Questions remain as Bucs hit spring midpoint
Skipper Hurdle yet to name Opening Day starter or set lineup
BRADENTON, Fla. -- The Pirates are nearly a month into Spring Training, which, of course, means that Opening Day sits only three weeks away. And with 58 players remaining in camp, there is guaranteed to be plenty of news emerging from camp as April 1 approaches.
Obvious already is the unique stamp that manager Clint Hurdle has put on his new club. He has made changes to certain workout drills and has maintained a more visible clubhouse presence than his predecessor.
The club is just one win shy of already matching its win total (seven) from last year's entire Spring Training schedule -- and that is with 20 games still remaining.
In addition, the Pirates are fortunate to have so far avoided the injury bug that has plagued other National League Central clubs. While the Cardinals are moving on without Adam Wainwright and the Brewers are preparing to start their season without Zack Greinke, the Pirates have had nothing more than minor setbacks.
Here's a snapshot at questions that were answered by Spring Training's midway point and a closer look at those that still remain:
What we've learned:
Yes, Pedro Alvarez added some muscle to his frame over the offseason. But all those early concerns about him coming into camp out of shape were blown entirely out of proportion. Alvarez knows he is going to have to fight his body composition to stay at third base, but he is working exceptionally hard to hush his critics. Alvarez has looked as good at the plate as anyone on the team to this point.
2010 Spring Training - Pittsburgh Pirates
News & Features
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Sights & Sounds
Spring Training Info
Hurdle is going to hold this club to high standards when it comes to being aggressive on the basepaths. No club in the Grapefruit League has attempted more steals than Pittsburgh, which was 18-for-26 in those attempts through Wednesday. Hurdle is also pushing players to test moving from first-to-third on singles, stretching singles to two-base hits and advancing 90 feet on balls in the dirt.
"You've got to encourage them to go," Hurdle said. "When the season comes, they'll probably need a little more encouragement, because in their minds there might be a little more at stake. But one thing we have to do is utilize the skill sets we have with the personnel we have."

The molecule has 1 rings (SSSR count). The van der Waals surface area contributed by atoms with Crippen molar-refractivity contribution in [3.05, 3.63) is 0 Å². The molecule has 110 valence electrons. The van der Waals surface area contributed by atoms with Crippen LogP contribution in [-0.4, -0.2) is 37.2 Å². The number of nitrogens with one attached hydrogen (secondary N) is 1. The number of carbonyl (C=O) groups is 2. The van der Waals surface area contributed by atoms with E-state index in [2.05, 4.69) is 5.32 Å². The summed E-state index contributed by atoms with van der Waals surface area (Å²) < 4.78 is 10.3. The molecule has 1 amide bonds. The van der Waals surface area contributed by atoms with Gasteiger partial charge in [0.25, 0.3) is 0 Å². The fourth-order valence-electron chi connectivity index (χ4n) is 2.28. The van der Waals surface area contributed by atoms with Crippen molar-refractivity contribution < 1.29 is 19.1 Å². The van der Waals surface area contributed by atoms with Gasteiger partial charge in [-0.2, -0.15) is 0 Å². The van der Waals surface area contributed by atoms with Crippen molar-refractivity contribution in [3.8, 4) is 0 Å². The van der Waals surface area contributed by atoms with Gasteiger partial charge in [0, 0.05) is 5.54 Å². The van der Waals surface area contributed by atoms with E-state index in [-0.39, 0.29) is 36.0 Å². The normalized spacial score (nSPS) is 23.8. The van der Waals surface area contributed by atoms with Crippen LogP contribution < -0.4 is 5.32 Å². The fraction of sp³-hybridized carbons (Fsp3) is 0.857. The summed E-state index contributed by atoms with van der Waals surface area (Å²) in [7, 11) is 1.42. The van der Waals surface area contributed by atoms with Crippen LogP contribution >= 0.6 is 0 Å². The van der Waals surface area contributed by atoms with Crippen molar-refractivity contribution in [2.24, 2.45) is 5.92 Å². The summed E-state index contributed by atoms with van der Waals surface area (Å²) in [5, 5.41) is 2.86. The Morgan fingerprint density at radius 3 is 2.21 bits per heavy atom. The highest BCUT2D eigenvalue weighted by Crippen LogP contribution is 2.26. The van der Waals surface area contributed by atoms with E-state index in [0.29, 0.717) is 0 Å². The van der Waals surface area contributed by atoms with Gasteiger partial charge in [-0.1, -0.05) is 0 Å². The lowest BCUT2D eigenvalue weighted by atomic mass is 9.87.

Joel Hanrahan will be taking the ball in the ninth inning. The Pirates waited just three days into camp to announce that Hanrahan would take over as the team's closer. Evan Meek will be the Pirates' primary setup man.
"Those last three outs are the most important outs in the game," Hanrahan said. "You have to go out there with the mindset that you have three outs to get, and let's get it done and go home."
What to watch:
The Pirates must determine how Scott Olsen fits into their immediate plans. A hamstring injury put Olsen behind schedule, and he has not yet pitched in a game. That first appearance should be coming soon, but Olsen might not be able to build up his arm enough to be ready to start out of the gate. In the meantime, Charlie Morton is making a strong case for the fifth spot in the rotation.
"I think there's still time for [Olsen] to get involved," Hurdle said. "If he can stay healthy on the mound, he can push this thing through."
The Ryan Doumit trade watch continues. The Pirates have yet to pull a trigger on a deal that would send Doumit elsewhere, though a trade could still happen before Opening Day. If Doumit stays with the team, the Pirates must decide whether to slot him into a traditional backup catcher role or keep him available off the bench by carrying a third catcher.
"[Trade] conversation continue to go on on all fronts," general manager Neal Huntington said. "We keep trying to puzzle the bench together and figure out how they are all going to fit."
Hurdle hasn't committed to a lineup yet, nor has he named an Opening Day starter. While battles for the last few bench and bullpen spots will remain a focus during the final weeks of camp, these are two decisions that are critical, too. The biggest question is whether Andrew McCutchen will hit first or third.
"I think we need to look at ways to become more diverse and more dynamic and score more runs than we did last year," Hurdle said. "I do believe [McCutchen] has the skill set, the tool set, to hit third in the lineup. We'll see how it plays out."
Jenifer Langosch is a reporter for MLB.com. Read her blog, By Gosh, It's Langosch, and follow her on Twitter @LangoschMLB. This story was not subject to the approval of Major League Baseball or its clubs.